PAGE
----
The most direct recent discussion of the burdens of proof by the Supreme Court is Thornburgh v. Abbott, 490 U.S. 401, 109 S. Ct. 1874, 1882, n. 12, 104 L. Ed. 2d 459 (1989). The Court said that it was not expressly passing on the evidentiary burdens or on the shifting of those burdens. But the Court extended deference to the procedures used by the district court, which applied a shifting of the procedural burdens with the ultimate burden of proof being on the prisoners.
This court believes that the initial burden is upon plaintiffs to establish a prima facie case that the regulations or the acts of defendants violated plaintiffs' claimed constitutional rights. The burden of going forward with the evidence then shifts to defendants to articulate a reasonable relationship between the regulations, their acts, and some legitimate penological objective. The burden of going forward with the evidence, and the ultimate burden of proof, is then on plaintiffs to refute that showing, or to otherwise invalidate the regulations and acts. Plaintiffs may attempt to do so on grounds such as pretext, other alternatives, irrational conduct, or arbitrary conduct. For example, "a regulation cannot be sustained where the logical connection between the regulation and the asserted goal is so remote as to render the policy arbitrary or irrational." Turner, 482 U.S. at 89-90. Further, the regulations must operate in a neutral fashion without regard to the content of the expression. Id. at 90.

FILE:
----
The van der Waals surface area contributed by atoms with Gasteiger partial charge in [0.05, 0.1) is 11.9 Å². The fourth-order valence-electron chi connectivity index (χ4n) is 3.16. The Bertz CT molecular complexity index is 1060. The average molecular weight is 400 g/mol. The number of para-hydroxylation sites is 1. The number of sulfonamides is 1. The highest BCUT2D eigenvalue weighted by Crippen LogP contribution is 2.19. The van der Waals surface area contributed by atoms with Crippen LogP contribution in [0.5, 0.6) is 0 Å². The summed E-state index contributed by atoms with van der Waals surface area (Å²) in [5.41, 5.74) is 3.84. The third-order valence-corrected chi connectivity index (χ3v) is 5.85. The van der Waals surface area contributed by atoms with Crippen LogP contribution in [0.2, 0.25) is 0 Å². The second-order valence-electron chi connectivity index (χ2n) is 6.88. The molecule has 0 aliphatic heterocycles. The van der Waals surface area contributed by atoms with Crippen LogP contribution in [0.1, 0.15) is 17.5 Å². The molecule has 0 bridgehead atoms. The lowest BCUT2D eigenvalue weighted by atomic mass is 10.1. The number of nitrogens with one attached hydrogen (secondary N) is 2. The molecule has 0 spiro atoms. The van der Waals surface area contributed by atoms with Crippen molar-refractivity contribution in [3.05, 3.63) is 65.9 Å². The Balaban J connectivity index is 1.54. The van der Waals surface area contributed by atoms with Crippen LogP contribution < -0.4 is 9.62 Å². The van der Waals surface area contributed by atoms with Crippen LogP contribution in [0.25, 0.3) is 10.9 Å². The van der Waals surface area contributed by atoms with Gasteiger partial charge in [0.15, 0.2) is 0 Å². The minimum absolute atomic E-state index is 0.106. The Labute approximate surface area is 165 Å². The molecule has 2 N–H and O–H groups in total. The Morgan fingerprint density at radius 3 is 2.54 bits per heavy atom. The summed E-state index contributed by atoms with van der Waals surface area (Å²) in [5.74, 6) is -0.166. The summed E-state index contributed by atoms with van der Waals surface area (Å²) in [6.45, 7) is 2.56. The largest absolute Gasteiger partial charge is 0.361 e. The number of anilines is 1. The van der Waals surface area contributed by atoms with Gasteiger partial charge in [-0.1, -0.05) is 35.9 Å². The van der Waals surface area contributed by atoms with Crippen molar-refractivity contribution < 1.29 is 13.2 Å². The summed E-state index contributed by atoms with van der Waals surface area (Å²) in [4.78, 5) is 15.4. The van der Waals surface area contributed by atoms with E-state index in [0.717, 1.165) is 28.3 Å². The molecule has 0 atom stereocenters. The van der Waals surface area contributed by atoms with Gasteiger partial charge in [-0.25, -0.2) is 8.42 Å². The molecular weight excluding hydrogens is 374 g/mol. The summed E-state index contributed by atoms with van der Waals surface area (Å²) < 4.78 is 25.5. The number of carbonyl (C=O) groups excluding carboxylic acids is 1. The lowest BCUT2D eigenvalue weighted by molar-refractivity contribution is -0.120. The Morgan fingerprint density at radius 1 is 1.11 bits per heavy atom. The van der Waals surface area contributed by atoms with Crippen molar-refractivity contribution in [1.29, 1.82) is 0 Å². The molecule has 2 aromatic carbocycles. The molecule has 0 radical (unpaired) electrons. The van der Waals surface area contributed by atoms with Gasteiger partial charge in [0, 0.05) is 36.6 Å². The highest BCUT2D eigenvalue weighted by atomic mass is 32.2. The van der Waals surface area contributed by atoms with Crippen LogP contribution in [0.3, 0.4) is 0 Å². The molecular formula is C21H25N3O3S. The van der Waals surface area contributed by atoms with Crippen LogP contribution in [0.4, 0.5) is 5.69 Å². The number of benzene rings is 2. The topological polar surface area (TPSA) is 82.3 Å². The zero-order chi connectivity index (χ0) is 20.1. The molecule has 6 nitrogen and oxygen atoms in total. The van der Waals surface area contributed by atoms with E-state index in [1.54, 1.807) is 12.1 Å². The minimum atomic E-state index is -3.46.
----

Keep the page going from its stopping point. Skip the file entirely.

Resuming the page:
Recent Supreme Court cases might be read as defining the burden of proof to be evidence which is "substantial" or "conclusive". However, this court need not define or apply those higher measures of proof here, since it concludes that plaintiffs have not carried their burden of proof by the measure of a preponderance of the evidence.
VII. CONSTITUTIONAL STANDARDS
The question of whether the regulations meet constitutional requirements is of course governed by the Supreme Court's decisions defining the rights, primarily the first amendment rights, of prisoners. It is clear that prisoners do have first amendment rights. But those rights must be balanced with their status as prisoners and with legitimate penological objectives. As stated by the Supreme Court in Pell v. Procunier, 417 U.S. 817, 822, 41 L. Ed. 2d 495, 94 S. Ct. 2800 (1974):
[A] prison inmate retains those First Amendment rights that are not inconsistent with his status as a prisoner or with the legitimate penological objectives of the corrections system. Thus, challenges to prison restrictions that are asserted to inhibit First Amendment interests must be analyzed in terms of legitimate policies and goals of the corrections system, to whose custody and care the prisoner has been committed in accordance with due process of law.
See also Hudson v. Palmer, 468 U.S. 517, 523, 82 L. Ed. 2d 393, 104 S. Ct. 3194 (1984).
In recent first amendment cases, the Court has extended considerable deference and discretion to the decisions of prison administrators. The Court said in Turner v. Safley,